Preparing Carrier Rods for felting

Being a hard gummy fibre (ie full of sericin), the rods vary considerably in appearance and can even contain cocoon remnants. They need some warmth to be able to manipulate them. The easiest way to flatten them is to iron them dry – no steam. They can be felted whole using ‘trapping’ techniques or separated and stretched out into thin wispy layers to incorporate with wool fibres. Rolling the rods length-ways against the curve for a few minutes in your hands will also soften and reveal the layers. Soaking in some warm water for 1/2 hr or so works too. When stretching the layers, the criss-cross of the fibres is apparent and acts as a natural resist in the dyeing process with interesting colour variations.

Felting with thin layers and wispy bits

As long as you can see light through the pieces, fine mesh layers felt in really well. They are easy to curve, shape and weave and seem to felt in better if put into position on the wool, before wetting out.

Carding little fluffy bits with wool produces a lovely mottled effect. Slightly thicker layers of the rod will also work with persistence and provide more texture in areas where it is thicker. Click to view larger images.

Trapping full rod thickness in felt

Using thicker layers or the full thickness of the carrier rod results in greater textural effect. As the silk is too dense for the wool to grab onto, trapping is a solution. Silk hankies and various fibres like silk and viscose work well. Despite the felting and fulling process, most of the texture and dimension of the rod pieces are retained.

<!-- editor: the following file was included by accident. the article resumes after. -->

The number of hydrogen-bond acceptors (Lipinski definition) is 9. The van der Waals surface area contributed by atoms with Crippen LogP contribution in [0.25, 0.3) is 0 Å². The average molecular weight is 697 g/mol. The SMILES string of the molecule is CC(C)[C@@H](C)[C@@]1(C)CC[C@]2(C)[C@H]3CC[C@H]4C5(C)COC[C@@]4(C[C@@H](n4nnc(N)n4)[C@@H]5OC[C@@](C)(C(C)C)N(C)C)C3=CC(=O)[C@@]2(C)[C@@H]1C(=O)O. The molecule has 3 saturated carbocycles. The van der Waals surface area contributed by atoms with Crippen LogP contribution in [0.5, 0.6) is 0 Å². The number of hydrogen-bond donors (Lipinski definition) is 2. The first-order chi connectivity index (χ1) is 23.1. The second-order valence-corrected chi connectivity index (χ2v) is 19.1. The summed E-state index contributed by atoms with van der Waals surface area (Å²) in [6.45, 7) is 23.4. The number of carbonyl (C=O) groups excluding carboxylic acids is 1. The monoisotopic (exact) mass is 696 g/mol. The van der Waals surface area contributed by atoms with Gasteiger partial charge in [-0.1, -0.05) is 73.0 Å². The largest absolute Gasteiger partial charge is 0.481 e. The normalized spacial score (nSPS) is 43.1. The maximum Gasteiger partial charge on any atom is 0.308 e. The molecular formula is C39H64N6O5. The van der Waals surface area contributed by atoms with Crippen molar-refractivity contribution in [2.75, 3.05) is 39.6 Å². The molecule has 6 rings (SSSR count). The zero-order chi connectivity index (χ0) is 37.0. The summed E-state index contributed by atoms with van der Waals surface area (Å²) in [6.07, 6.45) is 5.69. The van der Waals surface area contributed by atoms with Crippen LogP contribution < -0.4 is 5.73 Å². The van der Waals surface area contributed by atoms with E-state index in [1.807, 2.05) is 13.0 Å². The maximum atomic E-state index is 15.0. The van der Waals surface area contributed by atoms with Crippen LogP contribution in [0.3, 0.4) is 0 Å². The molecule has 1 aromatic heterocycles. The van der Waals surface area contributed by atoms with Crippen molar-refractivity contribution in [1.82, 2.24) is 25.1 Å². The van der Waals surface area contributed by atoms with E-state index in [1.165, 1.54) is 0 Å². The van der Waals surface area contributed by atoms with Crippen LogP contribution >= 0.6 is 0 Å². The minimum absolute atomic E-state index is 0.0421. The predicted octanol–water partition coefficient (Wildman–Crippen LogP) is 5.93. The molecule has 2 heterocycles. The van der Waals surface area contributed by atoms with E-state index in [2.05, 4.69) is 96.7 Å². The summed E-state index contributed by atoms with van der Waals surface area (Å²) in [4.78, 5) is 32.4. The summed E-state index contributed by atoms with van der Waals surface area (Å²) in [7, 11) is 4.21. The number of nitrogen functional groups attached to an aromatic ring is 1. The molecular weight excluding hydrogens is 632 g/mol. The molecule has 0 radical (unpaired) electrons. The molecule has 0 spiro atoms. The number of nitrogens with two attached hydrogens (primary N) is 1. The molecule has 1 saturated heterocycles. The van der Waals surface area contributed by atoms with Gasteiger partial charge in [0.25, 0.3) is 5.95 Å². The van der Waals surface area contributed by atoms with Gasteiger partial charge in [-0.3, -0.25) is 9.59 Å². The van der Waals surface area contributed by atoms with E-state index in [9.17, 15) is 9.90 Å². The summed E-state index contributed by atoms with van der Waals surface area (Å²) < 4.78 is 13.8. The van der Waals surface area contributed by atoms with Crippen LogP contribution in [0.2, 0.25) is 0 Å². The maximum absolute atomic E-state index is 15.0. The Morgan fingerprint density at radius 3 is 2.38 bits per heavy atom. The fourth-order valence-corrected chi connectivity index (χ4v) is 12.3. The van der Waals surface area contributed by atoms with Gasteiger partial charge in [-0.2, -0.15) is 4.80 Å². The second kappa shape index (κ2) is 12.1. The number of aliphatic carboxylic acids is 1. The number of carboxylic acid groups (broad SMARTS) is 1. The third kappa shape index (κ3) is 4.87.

Fine veiling with wool doesn’t work too well as too many edges of the rod pieces remain exposed. Using more wool to  trap the rods or pieces more effectively makes them almost invisible! Stitching them in place at the pre-felt stage with a wool yarn works.

Felting with silk paper made from carrier rods

Silk paper can be solid or sparse depending on the thickness and quantity of the layers.  After separating the layers, place them on a silicon sheet or baking parchment and spay lightly with water. Cover with baking parchment and iron. The moisture and heat activates the sericin and ‘glues’ the pieces together. Do not iron directly on the wet carrier rods unless you like to scrape things off the bottom of your iron. Keep ironing until almost dry and they are sticking together. Allow the paper to cool and harden up a bit before handling.

Cut or torn pieces can be trapped under net or gauze or used in ‘craters’. Maximum dimension and crinkling results, as there is almost no attachment of the silk paper to the wool fibres.

Beading Basics with Christine Wheeler

Beading workshop April 2017 – Craft house, Perth

perth workshop beadingI have studiously avoided proper beading for a very long time.  I have occasionally attached beads to various pieces, with some trepidation. My beading is elementary at best, so I welcomed the opportunity to attend a ‘Basic Beading’  workshop presented
by Feltwest. Continue reading “Beading Basics with Christine Wheeler”